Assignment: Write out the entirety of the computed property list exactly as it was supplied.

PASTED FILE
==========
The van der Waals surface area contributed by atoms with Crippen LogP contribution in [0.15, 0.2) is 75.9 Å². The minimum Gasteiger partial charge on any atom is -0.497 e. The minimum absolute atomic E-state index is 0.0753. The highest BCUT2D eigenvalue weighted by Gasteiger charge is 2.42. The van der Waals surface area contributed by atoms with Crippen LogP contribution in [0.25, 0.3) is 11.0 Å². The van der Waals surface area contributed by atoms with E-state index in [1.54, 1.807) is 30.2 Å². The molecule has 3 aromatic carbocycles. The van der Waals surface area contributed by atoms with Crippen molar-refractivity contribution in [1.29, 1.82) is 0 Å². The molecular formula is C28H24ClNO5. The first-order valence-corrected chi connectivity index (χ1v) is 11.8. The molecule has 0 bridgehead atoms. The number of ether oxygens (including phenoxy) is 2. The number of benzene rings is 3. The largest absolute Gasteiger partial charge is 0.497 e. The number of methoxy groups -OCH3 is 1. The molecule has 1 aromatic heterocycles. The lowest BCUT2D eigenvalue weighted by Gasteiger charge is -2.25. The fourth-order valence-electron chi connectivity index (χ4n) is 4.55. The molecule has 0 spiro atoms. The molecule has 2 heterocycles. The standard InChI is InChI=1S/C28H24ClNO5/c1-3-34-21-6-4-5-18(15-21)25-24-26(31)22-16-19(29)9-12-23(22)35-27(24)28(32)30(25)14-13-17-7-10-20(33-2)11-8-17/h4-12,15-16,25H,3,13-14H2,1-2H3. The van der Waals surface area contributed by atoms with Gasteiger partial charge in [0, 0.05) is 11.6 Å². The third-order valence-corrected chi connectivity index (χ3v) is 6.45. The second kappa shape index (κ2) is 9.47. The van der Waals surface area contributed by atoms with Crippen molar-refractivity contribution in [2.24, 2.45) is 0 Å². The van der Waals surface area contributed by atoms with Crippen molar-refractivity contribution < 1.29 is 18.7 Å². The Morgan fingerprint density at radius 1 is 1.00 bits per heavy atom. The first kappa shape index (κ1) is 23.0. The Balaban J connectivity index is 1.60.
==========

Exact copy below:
The van der Waals surface area contributed by atoms with Crippen LogP contribution in [0.15, 0.2) is 75.9 Å². The minimum Gasteiger partial charge on any atom is -0.497 e. The minimum absolute atomic E-state index is 0.0753. The highest BCUT2D eigenvalue weighted by Gasteiger charge is 2.42. The van der Waals surface area contributed by atoms with Crippen LogP contribution in [0.25, 0.3) is 11.0 Å². The van der Waals surface area contributed by atoms with E-state index in [1.54, 1.807) is 30.2 Å². The molecule has 3 aromatic carbocycles. The van der Waals surface area contributed by atoms with Crippen molar-refractivity contribution in [1.29, 1.82) is 0 Å². The molecular formula is C28H24ClNO5. The first-order valence-corrected chi connectivity index (χ1v) is 11.8. The molecule has 0 bridgehead atoms. The number of ether oxygens (including phenoxy) is 2. The number of benzene rings is 3. The largest absolute Gasteiger partial charge is 0.497 e. The number of methoxy groups -OCH3 is 1. The molecule has 1 aromatic heterocycles. The lowest BCUT2D eigenvalue weighted by Gasteiger charge is -2.25. The fourth-order valence-electron chi connectivity index (χ4n) is 4.55. The molecule has 0 spiro atoms. The molecule has 2 heterocycles. The standard InChI is InChI=1S/C28H24ClNO5/c1-3-34-21-6-4-5-18(15-21)25-24-26(31)22-16-19(29)9-12-23(22)35-27(24)28(32)30(25)14-13-17-7-10-20(33-2)11-8-17/h4-12,15-16,25H,3,13-14H2,1-2H3. The van der Waals surface area contributed by atoms with Gasteiger partial charge in [0, 0.05) is 11.6 Å². The third-order valence-corrected chi connectivity index (χ3v) is 6.45. The second kappa shape index (κ2) is 9.47. The van der Waals surface area contributed by atoms with Crippen molar-refractivity contribution in [2.24, 2.45) is 0 Å². The van der Waals surface area contributed by atoms with Crippen molar-refractivity contribution < 1.29 is 18.7 Å². The Morgan fingerprint density at radius 1 is 1.00 bits per heavy atom. The first kappa shape index (κ1) is 23.0. The Balaban J connectivity index is 1.60.